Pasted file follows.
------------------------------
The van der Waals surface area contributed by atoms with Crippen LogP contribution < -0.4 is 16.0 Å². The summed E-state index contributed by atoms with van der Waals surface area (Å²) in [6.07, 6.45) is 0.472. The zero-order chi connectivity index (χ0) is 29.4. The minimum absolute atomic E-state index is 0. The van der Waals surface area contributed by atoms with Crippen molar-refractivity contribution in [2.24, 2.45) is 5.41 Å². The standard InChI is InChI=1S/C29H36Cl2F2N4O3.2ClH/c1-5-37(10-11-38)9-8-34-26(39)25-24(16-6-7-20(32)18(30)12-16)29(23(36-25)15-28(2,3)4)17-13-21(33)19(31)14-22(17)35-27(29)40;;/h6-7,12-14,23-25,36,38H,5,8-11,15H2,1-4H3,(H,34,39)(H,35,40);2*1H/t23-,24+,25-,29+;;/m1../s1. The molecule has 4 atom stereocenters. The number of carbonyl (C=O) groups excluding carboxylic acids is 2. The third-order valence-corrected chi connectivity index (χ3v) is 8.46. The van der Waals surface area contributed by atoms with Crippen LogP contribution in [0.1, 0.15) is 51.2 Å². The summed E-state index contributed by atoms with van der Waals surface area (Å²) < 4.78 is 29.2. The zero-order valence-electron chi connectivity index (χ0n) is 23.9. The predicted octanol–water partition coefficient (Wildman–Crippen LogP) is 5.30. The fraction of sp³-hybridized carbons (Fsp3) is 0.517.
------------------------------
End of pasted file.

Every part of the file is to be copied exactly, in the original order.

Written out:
The van der Waals surface area contributed by atoms with Crippen LogP contribution < -0.4 is 16.0 Å². The summed E-state index contributed by atoms with van der Waals surface area (Å²) in [6.07, 6.45) is 0.472. The zero-order chi connectivity index (χ0) is 29.4. The minimum absolute atomic E-state index is 0. The van der Waals surface area contributed by atoms with Crippen molar-refractivity contribution in [2.24, 2.45) is 5.41 Å². The standard InChI is InChI=1S/C29H36Cl2F2N4O3.2ClH/c1-5-37(10-11-38)9-8-34-26(39)25-24(16-6-7-20(32)18(30)12-16)29(23(36-25)15-28(2,3)4)17-13-21(33)19(31)14-22(17)35-27(29)40;;/h6-7,12-14,23-25,36,38H,5,8-11,15H2,1-4H3,(H,34,39)(H,35,40);2*1H/t23-,24+,25-,29+;;/m1../s1. The molecule has 4 atom stereocenters. The number of carbonyl (C=O) groups excluding carboxylic acids is 2. The third-order valence-corrected chi connectivity index (χ3v) is 8.46. The van der Waals surface area contributed by atoms with Crippen LogP contribution in [0.1, 0.15) is 51.2 Å². The summed E-state index contributed by atoms with van der Waals surface area (Å²) < 4.78 is 29.2. The zero-order valence-electron chi connectivity index (χ0n) is 23.9. The predicted octanol–water partition coefficient (Wildman–Crippen LogP) is 5.30. The fraction of sp³-hybridized carbons (Fsp3) is 0.517.